Malaysians Expectations of Budget 2018

Malaysians want the government to focus on three priorities: cost of living (55%), affordable housing (42%) and GST/ tax reduction (37%)

Malaysians Expectations of Budget 2018

IPSOS STUDY REVEALS MALAYSIANS WANT 2018 BUDGET TO BE PEOPLE CENTRIC, AND FOCUSED ON EASING THE BURDEN OF COST OF LIVING

Malaysians want the government to focus on three priorities: cost of living (55%), affordable housing (42%) and GST/ tax reduction (37%)


The top three areas of expectation that Malaysians would like the Government to focus on and prioritise in the upcoming Budget 2018 this month are cost of living (55%), affordable housing (42%) and GST/ tax reduction/ rebates (37%), according to an Ipsos study* involving 950 Malaysians aged 18 to 74 years.

Cost of living ranked as the biggest concern among Malaysians. According to the latest data released by Malaysia’s Department of Statistics (DOSM)¹, the consumer price index (CPI), rose 0.6% to 4.3% in September 2017, compared with 3.7% in August 2017 on a year-on-year basis. The food and non-alcoholic beverages index, which accounted for 30.2% in the CPI weighting, increased 4.6% in September 2017, driven by oils and fats (+39.6%), fish and seafood (+8.0%), fruits (+3.9%) and vegetables (+4.8). The transport group index showed an increase of 15.8% on a year-on-year basis in September 2017 after rising 11.7% in August 2017.

Affordable housing was the 2nd most important area for Malaysians.  According to a statement by The Real Estate and Housing Developers’ Association Malaysia (REDHA)², since the implementation of 6% GST, construction materials for properties and stamp duty have resulted higher construction costs, which has been passed on to house buyers. In addition, the price of steel has increased by 60% (RM1,700 increased to RM2,800 per tonne) after a new levy was implemented in February 2017.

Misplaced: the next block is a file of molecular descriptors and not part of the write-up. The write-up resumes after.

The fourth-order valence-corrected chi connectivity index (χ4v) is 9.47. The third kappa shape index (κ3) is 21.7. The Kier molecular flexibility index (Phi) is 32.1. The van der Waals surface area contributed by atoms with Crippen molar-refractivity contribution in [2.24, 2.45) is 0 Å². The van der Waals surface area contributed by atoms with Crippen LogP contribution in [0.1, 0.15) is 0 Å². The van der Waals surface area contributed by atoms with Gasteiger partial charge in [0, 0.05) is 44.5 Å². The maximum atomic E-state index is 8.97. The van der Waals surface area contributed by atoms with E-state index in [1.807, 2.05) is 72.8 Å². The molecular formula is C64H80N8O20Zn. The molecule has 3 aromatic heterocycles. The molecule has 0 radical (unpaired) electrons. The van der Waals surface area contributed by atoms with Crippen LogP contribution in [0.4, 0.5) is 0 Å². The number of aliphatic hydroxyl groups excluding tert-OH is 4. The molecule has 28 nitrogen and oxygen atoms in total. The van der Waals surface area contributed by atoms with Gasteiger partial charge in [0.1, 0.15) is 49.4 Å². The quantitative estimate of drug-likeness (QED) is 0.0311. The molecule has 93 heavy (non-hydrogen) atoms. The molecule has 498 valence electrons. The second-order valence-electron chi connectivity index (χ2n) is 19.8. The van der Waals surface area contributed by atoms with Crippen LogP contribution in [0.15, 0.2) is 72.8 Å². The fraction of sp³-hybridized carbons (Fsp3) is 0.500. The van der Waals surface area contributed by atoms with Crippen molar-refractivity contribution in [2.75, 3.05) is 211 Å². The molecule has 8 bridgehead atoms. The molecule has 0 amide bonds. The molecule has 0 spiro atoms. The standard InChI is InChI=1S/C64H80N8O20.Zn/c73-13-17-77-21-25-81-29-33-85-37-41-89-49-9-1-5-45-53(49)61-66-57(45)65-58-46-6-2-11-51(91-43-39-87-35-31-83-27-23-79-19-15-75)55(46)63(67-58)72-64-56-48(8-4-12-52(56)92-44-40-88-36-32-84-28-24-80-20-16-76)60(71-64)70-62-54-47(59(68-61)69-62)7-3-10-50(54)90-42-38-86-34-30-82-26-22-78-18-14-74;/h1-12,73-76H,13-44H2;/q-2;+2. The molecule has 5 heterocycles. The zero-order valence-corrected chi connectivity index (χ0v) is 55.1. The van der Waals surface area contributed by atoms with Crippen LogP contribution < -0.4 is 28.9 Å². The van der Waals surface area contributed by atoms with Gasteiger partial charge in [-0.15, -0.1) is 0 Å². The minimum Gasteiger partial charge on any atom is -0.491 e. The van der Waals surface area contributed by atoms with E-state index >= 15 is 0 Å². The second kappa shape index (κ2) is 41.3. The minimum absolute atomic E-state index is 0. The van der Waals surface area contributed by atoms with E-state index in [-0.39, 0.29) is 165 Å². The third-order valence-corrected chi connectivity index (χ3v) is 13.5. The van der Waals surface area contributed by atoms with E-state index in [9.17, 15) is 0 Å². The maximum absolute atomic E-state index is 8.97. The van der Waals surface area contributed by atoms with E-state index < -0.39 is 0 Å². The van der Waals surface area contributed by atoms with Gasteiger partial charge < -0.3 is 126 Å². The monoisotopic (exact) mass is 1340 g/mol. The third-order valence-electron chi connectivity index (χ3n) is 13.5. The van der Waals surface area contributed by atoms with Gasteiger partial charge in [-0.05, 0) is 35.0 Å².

The concerns on GST/tax reduction/rebates came in as 3rd most important in the study. GST has resulted in a rise in the price of goods, therefore increasing household spending. Based on the data of DOSM¹, the CPI index has increased on a month-to-month basis in the last 17 months since the introduction of GST in April 2015 from 111.9 to the current CPI level of 120.3 in September 2017.

A call for economic growth among Malaysian was the 4th most important area (26%) for the Government to prioritise in the next Budget announcement. This was especially important for the lower income group (48%) and lower education levels (38%), indicating that Malaysians expect the Government to announce various measures to bolster the economy and strengthen the resilience of its economy.

Commenting on the findings, Katharine Davis, Managing Director of Ipsos in Malaysia, said: “The survey results revealed that Malaysians place more emphasis on basic needs before education — including putting a roof over their heads and food on the table. They want to see almost instant improvements in their current situation, the ability to keep afloat and to cope with the rise in the cost of living.”

Budget 2018 Survey InfographicsMalaysians ranked education (17%) at 6th place and career skills developments programmes (16%) at 7th place as areas for the Government to prioritise in the next Budget. Based on the Budget 2017 ³, public universities saw their combined operating budgets slashed by about 19%, or RM1.5 billion.  Out of the 20 public universities in Malaysia, 10 had a massive cut ranging from over 10% to over 31%― including many top-ranking institutions. 


Notes to editors

Sources:

1. Department of Statics Malaysia, Official Portal, Consumer Price Index 2017 for September 2017 and April 2015.

2. The Sun Daily, September 20th 2017, Rehda urges govt to cut GST on construction materials, stamp duty on residential units

3. The Malay Mail, October 22nd 2017, Budget 2017: Public universities suffer almost 20pc spending cut

About the study

* We interviewed a total of 952 consumers aged 18 to 74 years old across Malaysia, covering both Peninsular and East Malaysia by using tablets (CAPI – Computer Assisted Personal Interview). Methodology adapted was 70% door-to-door recruitment and 30% street intercept (for gated communicates/condominiums).

Fieldwork was conducted from 1st to 21st September 2017.